In the demo videos of the Epic Games Unreal Engine, one thing immediately catches the eye: The impressive graphical depiction of the content. This is one of the core strengths of the Unreal Engine. As a result, it is particularly appealing for static VR applications for which content needs to be displayed as realistically as possible. Unreal supports 15 different platforms and is programmed in C++. An interesting feature used by Unreal is its Blueprints Visual Scripting system, which enables the interactive design of virtual worlds without extensive programming experience.

Sumerian from Amazon does not require a software download and is completely Web-based. The development environment enables the development of AR and VR applications for iOS, Android, and common VR systems. Because Sumerian works via the Amazon Web Services cloud computing platform, it allows users to access various Amazon Web services. The language assistant functions of the technology on which Alexa is based can be integrated into applications, for example. Similarly to Unreal, users without programming knowledge can create script events using a JavaScript library and can combine these to create event chains.

3D Content

Content is King“: Bill Gates told us so in an essay back in 1996. Many technologies exist only to transport content and display it well for users. When we talk about AR, MR, and VR content, we generally mean 3D objects. Such objects are created by 3D artists who are specialized in the design of three-dimensional figures, objects, and artwork.

However, the aesthetic aspect of a 3D model is not the only important issue. From a technical point of view, there are lots of subtleties that need to be taken into account. The format landscape for 3D objects is unimaginably vast. All formats have specific properties and were designed for different purposes. This gives rise to questions of compatibility and formating capability, since each system supports only a certain set of file formats.

A further technical aspect is the resolution of models, which is measured on the basis of the number of polygons from which the model is formed. This has a major effect on display quality and performance. For example, high-resolution models with a high number of polygons must be scaled down to a smaller number of polygons for low-performance devices in order to ensure a clean display. This downscaling does not necessarily need to be associated with impaired quality. For example, in the case of a CAD model to be used for demonstration purposes, lots of redundant information in the form of inner polygons can be removed without impairing the external resolution of the model.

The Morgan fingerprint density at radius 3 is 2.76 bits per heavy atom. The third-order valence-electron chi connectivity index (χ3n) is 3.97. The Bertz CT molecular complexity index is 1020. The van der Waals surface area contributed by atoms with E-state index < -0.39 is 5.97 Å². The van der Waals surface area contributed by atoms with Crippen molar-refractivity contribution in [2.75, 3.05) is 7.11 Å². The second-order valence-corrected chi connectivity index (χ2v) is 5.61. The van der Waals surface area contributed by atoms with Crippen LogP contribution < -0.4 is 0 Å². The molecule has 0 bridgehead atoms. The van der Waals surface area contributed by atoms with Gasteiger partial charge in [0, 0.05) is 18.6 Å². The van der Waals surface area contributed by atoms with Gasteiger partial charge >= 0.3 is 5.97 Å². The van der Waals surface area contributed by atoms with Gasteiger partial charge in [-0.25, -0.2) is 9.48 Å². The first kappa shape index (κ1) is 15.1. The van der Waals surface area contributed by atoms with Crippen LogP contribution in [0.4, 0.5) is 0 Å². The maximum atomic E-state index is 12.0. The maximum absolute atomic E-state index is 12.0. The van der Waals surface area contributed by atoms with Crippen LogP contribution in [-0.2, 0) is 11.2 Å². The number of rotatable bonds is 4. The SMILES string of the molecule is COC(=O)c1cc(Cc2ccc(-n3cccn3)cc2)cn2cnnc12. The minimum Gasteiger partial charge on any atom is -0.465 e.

The creation of 3D models is extremely easy for many application purposes. Frequently, a high level of detail is not required, and the models can be created more quickly than might be imagined. In addition, many AR and MR applications can be implemented with extremely simple 3D objects such as markers, arrows, and circles.

Why starting to use AR, MR, and VR pays off

The trend towards more immersive, reality-enhancing technologies has been evident among companies in diverse sectors for a while. Some of these companies were early adopters who started experimenting with MR data glasses really early on. However, most were initially disappointed with early headset models. The devices turned out to be too heavy, uncomfortable, and not robust enough for daily usage. Despite this, their potential for unleashing sophisticated technology was not disregarded.

Today, analyses and forecasts all concur: AR, MR, and VR are on the up. Companies can either adapt to this and make the most of the benefits or they can be left behind by developments. For example, the IDC forecasts “strong growth” for AR and VR with regard to the sales figures of AR data glasses and VR HMDs, with a compound annual growth rate of 66.7% to 2023. With a figure of around 5.9 million units for 2018, this means an increase to 68.6 million for 2023. Market research carried out by BIS Research Inc. between 2017 and 2018 also identified huge potential. According to resulting forecasts, the market for augmented and virtual reality, worth 3.5 billion USD in 2017, should grow to 198 billion USD by 2025. A more recent investigation by ARtillery Intelligence in 2019 had similar findings. In the field of augmented reality alone, global turnover of 1.96 billion USD in 2018 should rise to 27.4 billion by 2023:

AR Global Revenue Forecast. Source: Artillry

All of the analyses show a uniform picture, and other metrics support this growth forecast. The number of patent registrations for AR and VR grew by 125% to 32,083 patents from 2015 to 2018. In addition, a quickly growing number of startups are using these trends and developing the technologies further. The startup portal AngelList lists almost 2,000 augmented reality startups, with an average valuation of 5.2 million US dollars.

This trend is not escaping the attention of observant companies: In a survey published by Harvard Business Review in 2018, 87% of 394 managers claimed to have use cases for mixed reality on their radar in one way or another. 20% of them seized this opportunity early on and already use MR profitably at their company.

The companies hope that professional usage will lead to: